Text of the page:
Teacher and administrator perceptions of in-school suspension programs on changing student behavior and academic success in schools

John Scott Rimes

Abstract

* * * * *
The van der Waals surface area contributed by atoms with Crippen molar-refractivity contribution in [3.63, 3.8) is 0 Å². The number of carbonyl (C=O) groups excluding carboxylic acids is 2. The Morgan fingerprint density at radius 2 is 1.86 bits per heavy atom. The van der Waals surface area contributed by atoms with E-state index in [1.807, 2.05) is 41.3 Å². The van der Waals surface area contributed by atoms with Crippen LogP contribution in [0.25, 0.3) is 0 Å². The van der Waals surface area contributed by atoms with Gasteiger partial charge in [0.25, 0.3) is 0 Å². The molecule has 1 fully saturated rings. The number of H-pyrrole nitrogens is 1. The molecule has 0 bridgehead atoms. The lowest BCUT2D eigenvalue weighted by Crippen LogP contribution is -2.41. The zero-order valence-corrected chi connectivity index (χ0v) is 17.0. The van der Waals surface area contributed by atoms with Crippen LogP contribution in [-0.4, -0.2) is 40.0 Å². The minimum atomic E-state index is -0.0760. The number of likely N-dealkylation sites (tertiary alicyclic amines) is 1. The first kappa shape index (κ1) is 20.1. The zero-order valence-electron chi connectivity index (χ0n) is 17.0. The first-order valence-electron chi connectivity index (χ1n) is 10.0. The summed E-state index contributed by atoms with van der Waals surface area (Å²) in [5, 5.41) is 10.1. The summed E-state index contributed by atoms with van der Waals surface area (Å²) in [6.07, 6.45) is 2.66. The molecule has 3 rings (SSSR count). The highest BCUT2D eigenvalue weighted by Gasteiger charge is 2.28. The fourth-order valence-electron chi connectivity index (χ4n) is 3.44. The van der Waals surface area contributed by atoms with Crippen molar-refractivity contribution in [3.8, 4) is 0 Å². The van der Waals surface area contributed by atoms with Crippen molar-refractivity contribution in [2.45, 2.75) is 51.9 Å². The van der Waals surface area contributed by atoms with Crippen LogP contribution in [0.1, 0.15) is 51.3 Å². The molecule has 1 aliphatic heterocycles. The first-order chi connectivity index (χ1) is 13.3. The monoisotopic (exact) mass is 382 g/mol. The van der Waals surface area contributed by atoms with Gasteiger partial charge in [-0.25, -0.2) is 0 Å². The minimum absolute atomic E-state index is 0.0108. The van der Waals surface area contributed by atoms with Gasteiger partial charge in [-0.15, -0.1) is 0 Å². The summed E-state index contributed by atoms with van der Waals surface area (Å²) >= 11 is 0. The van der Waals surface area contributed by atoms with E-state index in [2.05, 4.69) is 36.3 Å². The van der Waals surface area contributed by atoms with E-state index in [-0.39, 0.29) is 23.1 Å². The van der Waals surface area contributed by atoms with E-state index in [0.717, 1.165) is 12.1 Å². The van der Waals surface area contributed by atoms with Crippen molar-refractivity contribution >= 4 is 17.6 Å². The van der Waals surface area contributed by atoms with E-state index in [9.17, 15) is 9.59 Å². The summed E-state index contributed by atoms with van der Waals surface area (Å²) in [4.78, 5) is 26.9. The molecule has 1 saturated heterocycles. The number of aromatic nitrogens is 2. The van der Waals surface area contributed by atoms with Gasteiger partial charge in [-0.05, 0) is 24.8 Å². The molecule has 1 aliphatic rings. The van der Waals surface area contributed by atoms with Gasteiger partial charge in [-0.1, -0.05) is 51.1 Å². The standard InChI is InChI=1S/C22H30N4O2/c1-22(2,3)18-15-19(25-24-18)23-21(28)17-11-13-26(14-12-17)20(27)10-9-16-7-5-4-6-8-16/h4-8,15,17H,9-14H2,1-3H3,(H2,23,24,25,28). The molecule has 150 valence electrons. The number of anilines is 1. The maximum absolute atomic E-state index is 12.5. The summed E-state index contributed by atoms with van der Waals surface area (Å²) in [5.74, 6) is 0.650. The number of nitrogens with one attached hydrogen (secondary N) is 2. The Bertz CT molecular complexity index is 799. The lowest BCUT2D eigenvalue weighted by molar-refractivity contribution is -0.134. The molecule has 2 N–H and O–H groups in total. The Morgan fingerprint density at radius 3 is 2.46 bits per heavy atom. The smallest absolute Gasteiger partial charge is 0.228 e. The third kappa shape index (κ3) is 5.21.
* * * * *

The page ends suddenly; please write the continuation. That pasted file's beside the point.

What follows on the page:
This study was performed to examine the perception of teachers, in-school suspension (ISS) staff, and administrators on the effectiveness of the in-school suspension program in changing students' behavior and academic success at various schools with different performance levels according the current Mississippi Accountability Model. The 32 schools included in this study were located in the central region of Mississippi. The survey was administered during the spring semester of 2012. Data from the ISS survey determined that there was no relationship between the school performance level and the perceptions of ISS. Overall, the researcher found that there was no evidence supporting the idea that ISS programs are more effective in schools that have attained higher performance level ratings. Respondents in general perceived that ISS to be ineffective in their school setting. The performance level groups disagreed on a specific purpose for the ISS programs, but they agreed that the programs should be more punitive in nature. The researcher found that there was the perception that if students in ISS are to be successful, there should be more academic assistance and counseling inside ISS programs. The performance level groups differed in their opinions of their own schools' ISS staffs' qualifications. They did agree that qualified personnel such as a certified teacher should be in charge of ISS. Finally, there was a significant difference in the performance level group's opinions of how well the staffs communicated with each other about ISS. All the performance level groups agreed that teachers were rarely informed about student improvement in ISS. The results obtained from this study will inform professionals of steps that can be taken to improve any ISS program. The researcher suggests actions that should be taken to define the purpose, along with the policies and procedures that go along with an effective program. The researcher suggests that there should be particular attention given to teacher behaviors toward ISS and a focus on a more collegial relationship between the classroom and ISS teachers. This would, in the researcher's opinion, improve communication among the entire staff. There should also be support from the administration and constant monitoring of the program. With the differences discovered inside the different performance level schools, the researcher recommends that each school design its ISS program around its individual needs.